Literate Programming with Plain C Files

Literate programming is the methodology for software development proposed by Don Knuth and used by himself to build the TeX system for document preparation. TeX is the system used as the basis for LaTeX, which is itself used by everyone in science and mathematics to write technical documents.

The original version of literate programming was developed in a dialect of the Pascal language and the system was called web (notice that at the time there was no such thing as the World Wide Web). Since then, Knuth has moved on to use C as his main language. The resulting literate programming system was improved and renamed to cweb.

Literate Programming

The main advantage of literate programming is that it allows the smooth integration of programming and documentation. Cweb programs are composed of documents that mix a description of the program with C code that implement what is being explained. This document is later on processed to create a source file as well as a documentation file.

Literate programming provides a paradigm shift in software development because code becomes secondary to the main description of a concept. The explanation of what a program does is what drives the programmer through a literate programming document. In a sense, source code in C (or any other language used by the system) exists only to illustrate what is is being discussed in the documentation part.

On the other hand, literate programming provides all tools necessary to put the coding sections together in the right order to create full-featured programs. Instead of programming according to the rigid sequence required by the C syntax, one can add new instructions to the code in a style that is more consistent with the general concepts, rather than having to worry about exact placement and with particular file locations.

Using cweb on Standard Projects

One of the critiques of literate programming is that one needs to apply it from the start to benefit from the possible advantages of this coding style. However, most existing code has been developed in a non-literate way, that is, it is code that follows the strict sequence dictated by language compilers. All established companies have a huge investment in non-literate code that is being used in production, and it is not realistic to believe that such code would be rewritten for the sake of a new programming methodology.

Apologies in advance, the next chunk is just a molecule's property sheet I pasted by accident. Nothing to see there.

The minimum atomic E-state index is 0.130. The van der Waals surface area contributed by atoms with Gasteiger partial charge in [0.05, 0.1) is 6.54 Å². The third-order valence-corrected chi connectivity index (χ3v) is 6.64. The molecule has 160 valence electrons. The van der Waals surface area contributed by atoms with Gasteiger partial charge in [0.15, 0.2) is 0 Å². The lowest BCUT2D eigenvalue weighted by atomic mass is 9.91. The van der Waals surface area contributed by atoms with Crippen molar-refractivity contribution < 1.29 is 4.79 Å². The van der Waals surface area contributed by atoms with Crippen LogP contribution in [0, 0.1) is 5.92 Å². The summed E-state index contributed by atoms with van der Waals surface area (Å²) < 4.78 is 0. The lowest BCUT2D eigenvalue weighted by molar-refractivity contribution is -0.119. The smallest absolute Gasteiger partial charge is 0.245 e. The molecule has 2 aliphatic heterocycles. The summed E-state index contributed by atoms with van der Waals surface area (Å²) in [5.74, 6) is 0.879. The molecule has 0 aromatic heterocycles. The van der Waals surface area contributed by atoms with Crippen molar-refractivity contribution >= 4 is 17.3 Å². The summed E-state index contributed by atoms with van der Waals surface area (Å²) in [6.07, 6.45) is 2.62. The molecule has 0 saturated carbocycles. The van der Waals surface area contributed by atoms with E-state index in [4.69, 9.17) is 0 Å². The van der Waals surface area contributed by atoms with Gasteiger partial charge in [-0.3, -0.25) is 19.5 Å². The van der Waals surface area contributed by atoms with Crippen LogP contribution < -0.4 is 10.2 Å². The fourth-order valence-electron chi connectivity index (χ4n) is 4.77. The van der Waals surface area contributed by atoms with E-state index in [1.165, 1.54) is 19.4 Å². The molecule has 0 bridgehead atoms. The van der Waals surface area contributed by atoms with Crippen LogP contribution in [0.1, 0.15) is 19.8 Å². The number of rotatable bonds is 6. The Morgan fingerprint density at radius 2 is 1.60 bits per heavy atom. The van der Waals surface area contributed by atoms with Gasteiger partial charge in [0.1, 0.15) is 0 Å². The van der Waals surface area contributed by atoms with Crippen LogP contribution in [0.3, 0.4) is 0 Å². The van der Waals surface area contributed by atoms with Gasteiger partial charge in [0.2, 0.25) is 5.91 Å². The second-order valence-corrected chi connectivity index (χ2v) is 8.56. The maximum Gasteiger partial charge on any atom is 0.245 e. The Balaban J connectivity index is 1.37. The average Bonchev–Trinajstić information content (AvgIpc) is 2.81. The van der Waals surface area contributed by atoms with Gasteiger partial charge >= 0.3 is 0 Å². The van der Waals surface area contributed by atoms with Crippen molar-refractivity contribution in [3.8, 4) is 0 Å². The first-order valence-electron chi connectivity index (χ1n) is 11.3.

Consequently, if one were to convert from normal programming conventions to literate programming than they would need to rewrite a huge number of C, Java and other language-specific files. And notice that all this would be necessary just to start programming with literate programming tools such as Cweb.

One of the things that people don’t know, however, is that it is not strictly necessary to use separate literate programming files to create literate programs. Although tools such as cweb expect to read a file that is a mix of documentation and code, it is possible to trick the cweb tools to use C source code just as well, after a few modifications have been applied. That is the goal of the script called “CwebNoTangle” that I wrote some time ago.

CWebNoTangle script

The main idea behind the tool is that, if we intend to start using literate programming without rewriting the existing software, the first step is to avoid using ctangle altogether. CTangle is the part of cweb that reads literate programming files and convert them into C source files. Most of its work is concerned with putting together C fragments in the order that the C compiler expect them to appear.